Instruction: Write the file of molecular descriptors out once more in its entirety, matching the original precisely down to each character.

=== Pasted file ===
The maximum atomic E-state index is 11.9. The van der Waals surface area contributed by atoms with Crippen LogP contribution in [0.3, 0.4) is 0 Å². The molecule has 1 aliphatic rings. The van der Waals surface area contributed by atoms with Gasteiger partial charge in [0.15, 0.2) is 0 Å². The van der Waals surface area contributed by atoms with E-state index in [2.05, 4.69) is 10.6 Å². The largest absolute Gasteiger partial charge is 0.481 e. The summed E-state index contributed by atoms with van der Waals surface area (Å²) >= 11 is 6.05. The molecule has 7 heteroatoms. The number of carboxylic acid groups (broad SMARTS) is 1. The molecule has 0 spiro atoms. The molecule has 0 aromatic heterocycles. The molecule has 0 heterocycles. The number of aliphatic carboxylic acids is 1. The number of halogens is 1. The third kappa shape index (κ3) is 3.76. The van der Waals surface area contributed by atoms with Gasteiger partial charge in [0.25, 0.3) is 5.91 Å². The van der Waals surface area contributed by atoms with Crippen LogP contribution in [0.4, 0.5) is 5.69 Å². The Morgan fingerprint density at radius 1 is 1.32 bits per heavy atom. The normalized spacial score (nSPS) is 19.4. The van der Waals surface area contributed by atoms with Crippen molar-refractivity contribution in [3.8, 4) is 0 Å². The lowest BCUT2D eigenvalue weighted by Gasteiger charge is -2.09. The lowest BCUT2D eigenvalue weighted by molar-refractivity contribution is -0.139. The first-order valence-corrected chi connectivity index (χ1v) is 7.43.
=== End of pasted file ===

The maximum atomic E-state index is 11.9. The van der Waals surface area contributed by atoms with Crippen LogP contribution in [0.3, 0.4) is 0 Å². The molecule has 1 aliphatic rings. The van der Waals surface area contributed by atoms with Gasteiger partial charge in [0.15, 0.2) is 0 Å². The van der Waals surface area contributed by atoms with E-state index in [2.05, 4.69) is 10.6 Å². The largest absolute Gasteiger partial charge is 0.481 e. The summed E-state index contributed by atoms with van der Waals surface area (Å²) >= 11 is 6.05. The molecule has 7 heteroatoms. The number of carboxylic acid groups (broad SMARTS) is 1. The molecule has 0 spiro atoms. The molecule has 0 aromatic heterocycles. The molecule has 0 heterocycles. The number of aliphatic carboxylic acids is 1. The number of halogens is 1. The third kappa shape index (κ3) is 3.76. The van der Waals surface area contributed by atoms with Gasteiger partial charge in [0.25, 0.3) is 5.91 Å². The van der Waals surface area contributed by atoms with Crippen LogP contribution in [0.4, 0.5) is 5.69 Å². The Morgan fingerprint density at radius 1 is 1.32 bits per heavy atom. The normalized spacial score (nSPS) is 19.4. The van der Waals surface area contributed by atoms with Crippen molar-refractivity contribution in [3.8, 4) is 0 Å². The lowest BCUT2D eigenvalue weighted by Gasteiger charge is -2.09. The lowest BCUT2D eigenvalue weighted by molar-refractivity contribution is -0.139. The first-order valence-corrected chi connectivity index (χ1v) is 7.43.